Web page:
About the company

The Arborist company specializes in mature tree conservation and the cultivation of the optimal form in juvenile trees. It is the foremost goal of the Arborist company to preserve Southern Georgian Bays mature trees and to promote the best form possible in its younger trees.

Experience that counts

Report writing for local bylaw and working with our areas largest property management corporations, 8 years as a full time tree climber and crew leader with the areas most reputable arboriculture firm. Countless technical projects including multiple crane assisted removals. My years of experience working with trees has given me the knowledge and expertise to safely and efficiently perform any tree related project that you may have. As a registered journeyman in the field of arboriculture it is a pleasure for me to ply my craft. You can rest assured that my certification comes from training and studying with a multitude of certified arborists,  a completed apprenticeship that requires 5000 hours of experience in the field and my ongoing training through workshops and seminars.

Professional care

Safety of person and property are paramount. Through my experience working as a climbing tech at Humber college I have developed the deepest respect for safety, education and professionalism. I utilize the most modern climbing and rigging equipment available to safely work on your trees. The professional care the Arborist company offers is delivered by well educated, properly trained and approachable staff.



  • Report writing for bylaw enforcement to construction projects.

  • Plant health to control disease and pests. With insect, foliar and soil analysis, health and vigour can be reestablished with a properly prescribed treatment plan.

  • Tree assessments to identify negative structural and/or environmental issues impacting a tree and provide a suitable action to mitigate the problem.

  • Management of forest fragments and groupings to promote healthy stands.



  • Formative: Juvenile and newly planted trees benefit most from formative pruning. Formative pruning aids in the development of preferable branching structure and removes undesirable limbs that may eventually become poorly attached/formed limbs.

  • Structure: Pruning a tree for structure means to reduce/remove limbs that adversely affect the canopy of the tree. Limbs that have died should be removed entirely and limbs that are prone to fail should be reduced so to limit the possibility of failure. Structural pruning will improve the overall stability of the canopy as well as remove/reduce potential hazards.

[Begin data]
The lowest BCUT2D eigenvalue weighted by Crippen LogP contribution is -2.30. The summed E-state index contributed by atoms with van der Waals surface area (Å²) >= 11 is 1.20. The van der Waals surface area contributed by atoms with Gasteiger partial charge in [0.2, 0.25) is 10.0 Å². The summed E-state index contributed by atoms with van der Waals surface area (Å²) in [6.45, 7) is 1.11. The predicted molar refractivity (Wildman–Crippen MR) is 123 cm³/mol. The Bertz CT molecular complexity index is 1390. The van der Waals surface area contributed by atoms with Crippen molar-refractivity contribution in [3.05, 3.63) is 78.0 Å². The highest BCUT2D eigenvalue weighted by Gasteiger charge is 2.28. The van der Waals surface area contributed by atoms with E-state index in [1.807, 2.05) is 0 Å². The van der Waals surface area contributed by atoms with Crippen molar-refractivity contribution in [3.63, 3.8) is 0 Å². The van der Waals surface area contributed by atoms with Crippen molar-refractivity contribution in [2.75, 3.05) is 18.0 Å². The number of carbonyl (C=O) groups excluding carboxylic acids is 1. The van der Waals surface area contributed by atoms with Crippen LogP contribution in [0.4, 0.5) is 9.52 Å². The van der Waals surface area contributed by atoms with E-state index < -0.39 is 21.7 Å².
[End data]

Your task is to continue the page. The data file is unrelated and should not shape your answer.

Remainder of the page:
• Retrenchment: Retrenchment pruning is intended for mature trees that have begun to decline. Limb dieback is removed as well as substantial healthy tissue to reinvigorate proximal (inner canopy) growth. By significantly reducing the distal portions of the canopy, retrenchment pruning can reinvigorate new growth as well as stabilize larger and more mature trees that have begun the senescent stage.

  • Form: Pruning a tree for aesthetics. This is to provide a more symmetrical and balanced appearance to the canopy, allow for improved vista clearance as well as remove undesirable limbs that do not follow a pleasing line within the canopy.

  • Reclamation: Size reductions for overgrown ornamental species. Midsized understory trees that, due to a lack of maintenance, have over grown their location/attractiveness. Reclamation pruning is often a multi phase initiative to reduce the size of ornamental trees while retaining a pleasing form as well as vigour and vitality.


Cabling and bracing

  • Dynamic cabling: Offering support of a trees upper canopy while still allowing for the dynamic motion generated by the wind. Often installed over larger spans in the canopy where limbs are splaying away from each other.

  • Static cabling: Offering a more rigid support to the upper canopy when motion is limited but structural support is still required. Often placed where stems requiring support are more vertical and closer to each other.

  • Bracing: Offering support directly to a weak attachment point by installing a steel rod directly through the union. This aids with the cessation of opening and closing motions at the attachment point that further weaken an already poor branch union.



  • Hazard: When a tree has become a hazard it must be removed to protect person and property. Disease, age and changes to a trees environment are all factors that can negatively affect a trees vitality and stability. Trees in this category often enter a circle of decline and ultimately become a more serious hazard as time goes on.

  • Culling: Crowding trees will compete for sunlight. This is called phototropism and can lead to undesirable and unstable branch unions as trees become larger. To help promote good branch structure and healthy canopies in a stand, it can be beneficial to remove undesirable specimens that have already formed poor branch unions. This will help encourage other trees to form better structure as they continue to mature.

  • Aesthetic: At times a landscape may become less attractive due to poorly formed trees or overplanting/crowding. Trees that have been too closely planted to buildings/other trees, or that have been poorly selected for their location can develop poor form as well as damage neighbouring trees or property.  The removal of these trees provides an opportunity to replant more desirable specimens in better suited locations.


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2018 The Arborist - Professional Tree Care